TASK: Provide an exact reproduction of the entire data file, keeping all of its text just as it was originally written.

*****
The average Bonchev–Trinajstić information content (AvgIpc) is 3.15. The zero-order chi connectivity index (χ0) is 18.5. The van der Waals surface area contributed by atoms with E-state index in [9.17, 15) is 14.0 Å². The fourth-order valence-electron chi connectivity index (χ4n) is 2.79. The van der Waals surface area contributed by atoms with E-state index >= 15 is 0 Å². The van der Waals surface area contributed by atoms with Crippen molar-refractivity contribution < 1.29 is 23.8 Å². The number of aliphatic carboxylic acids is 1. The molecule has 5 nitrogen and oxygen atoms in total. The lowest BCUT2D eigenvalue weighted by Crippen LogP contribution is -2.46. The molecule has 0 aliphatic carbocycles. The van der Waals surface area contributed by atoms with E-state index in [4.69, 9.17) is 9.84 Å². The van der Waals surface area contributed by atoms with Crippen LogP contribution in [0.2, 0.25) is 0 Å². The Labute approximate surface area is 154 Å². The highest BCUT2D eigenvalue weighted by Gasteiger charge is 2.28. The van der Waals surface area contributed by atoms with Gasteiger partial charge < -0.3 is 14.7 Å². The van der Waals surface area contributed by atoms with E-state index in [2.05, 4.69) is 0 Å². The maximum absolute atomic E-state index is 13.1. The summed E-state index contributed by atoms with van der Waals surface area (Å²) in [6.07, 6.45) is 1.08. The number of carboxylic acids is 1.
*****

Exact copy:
The average Bonchev–Trinajstić information content (AvgIpc) is 3.15. The zero-order chi connectivity index (χ0) is 18.5. The van der Waals surface area contributed by atoms with E-state index in [9.17, 15) is 14.0 Å². The fourth-order valence-electron chi connectivity index (χ4n) is 2.79. The van der Waals surface area contributed by atoms with E-state index >= 15 is 0 Å². The van der Waals surface area contributed by atoms with Crippen molar-refractivity contribution < 1.29 is 23.8 Å². The number of aliphatic carboxylic acids is 1. The molecule has 5 nitrogen and oxygen atoms in total. The lowest BCUT2D eigenvalue weighted by Crippen LogP contribution is -2.46. The molecule has 0 aliphatic carbocycles. The van der Waals surface area contributed by atoms with E-state index in [4.69, 9.17) is 9.84 Å². The van der Waals surface area contributed by atoms with Crippen LogP contribution in [0.2, 0.25) is 0 Å². The Labute approximate surface area is 154 Å². The highest BCUT2D eigenvalue weighted by Gasteiger charge is 2.28. The van der Waals surface area contributed by atoms with Gasteiger partial charge < -0.3 is 14.7 Å². The van der Waals surface area contributed by atoms with E-state index in [2.05, 4.69) is 0 Å². The maximum absolute atomic E-state index is 13.1. The summed E-state index contributed by atoms with van der Waals surface area (Å²) in [6.07, 6.45) is 1.08. The number of carboxylic acids is 1.